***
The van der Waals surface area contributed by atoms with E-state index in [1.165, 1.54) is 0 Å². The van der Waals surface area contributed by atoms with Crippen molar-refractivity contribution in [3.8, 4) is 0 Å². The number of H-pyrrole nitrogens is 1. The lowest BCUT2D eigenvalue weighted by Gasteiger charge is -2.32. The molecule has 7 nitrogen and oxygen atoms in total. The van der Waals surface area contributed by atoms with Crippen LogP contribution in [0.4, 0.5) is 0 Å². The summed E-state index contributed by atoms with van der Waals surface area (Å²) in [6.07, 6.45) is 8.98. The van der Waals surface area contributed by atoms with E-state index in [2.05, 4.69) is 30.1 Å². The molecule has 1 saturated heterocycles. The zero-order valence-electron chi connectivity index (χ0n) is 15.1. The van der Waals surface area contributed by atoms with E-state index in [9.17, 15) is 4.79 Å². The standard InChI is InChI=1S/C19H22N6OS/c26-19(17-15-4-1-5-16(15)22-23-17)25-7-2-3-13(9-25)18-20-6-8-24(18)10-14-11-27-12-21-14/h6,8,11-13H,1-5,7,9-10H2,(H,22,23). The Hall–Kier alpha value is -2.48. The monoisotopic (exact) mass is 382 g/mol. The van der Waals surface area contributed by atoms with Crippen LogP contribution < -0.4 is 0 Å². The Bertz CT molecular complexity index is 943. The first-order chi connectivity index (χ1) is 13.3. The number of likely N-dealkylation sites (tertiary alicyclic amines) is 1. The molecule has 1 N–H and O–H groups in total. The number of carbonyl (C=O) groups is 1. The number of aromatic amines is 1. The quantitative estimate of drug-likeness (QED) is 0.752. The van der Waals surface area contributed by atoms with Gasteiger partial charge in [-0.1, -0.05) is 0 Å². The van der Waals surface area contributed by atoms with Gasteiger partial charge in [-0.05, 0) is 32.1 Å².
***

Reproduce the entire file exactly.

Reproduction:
The van der Waals surface area contributed by atoms with E-state index in [1.165, 1.54) is 0 Å². The van der Waals surface area contributed by atoms with Crippen molar-refractivity contribution in [3.8, 4) is 0 Å². The number of H-pyrrole nitrogens is 1. The lowest BCUT2D eigenvalue weighted by Gasteiger charge is -2.32. The molecule has 7 nitrogen and oxygen atoms in total. The van der Waals surface area contributed by atoms with Crippen LogP contribution in [0.4, 0.5) is 0 Å². The summed E-state index contributed by atoms with van der Waals surface area (Å²) in [6.07, 6.45) is 8.98. The van der Waals surface area contributed by atoms with E-state index in [2.05, 4.69) is 30.1 Å². The molecule has 1 saturated heterocycles. The zero-order valence-electron chi connectivity index (χ0n) is 15.1. The van der Waals surface area contributed by atoms with E-state index in [9.17, 15) is 4.79 Å². The standard InChI is InChI=1S/C19H22N6OS/c26-19(17-15-4-1-5-16(15)22-23-17)25-7-2-3-13(9-25)18-20-6-8-24(18)10-14-11-27-12-21-14/h6,8,11-13H,1-5,7,9-10H2,(H,22,23). The Hall–Kier alpha value is -2.48. The monoisotopic (exact) mass is 382 g/mol. The van der Waals surface area contributed by atoms with Crippen LogP contribution < -0.4 is 0 Å². The Bertz CT molecular complexity index is 943. The first-order chi connectivity index (χ1) is 13.3. The number of likely N-dealkylation sites (tertiary alicyclic amines) is 1. The molecule has 1 N–H and O–H groups in total. The number of carbonyl (C=O) groups is 1. The number of aromatic amines is 1. The quantitative estimate of drug-likeness (QED) is 0.752. The van der Waals surface area contributed by atoms with Gasteiger partial charge in [-0.1, -0.05) is 0 Å². The van der Waals surface area contributed by atoms with Gasteiger partial charge in [-0.05, 0) is 32.1 Å².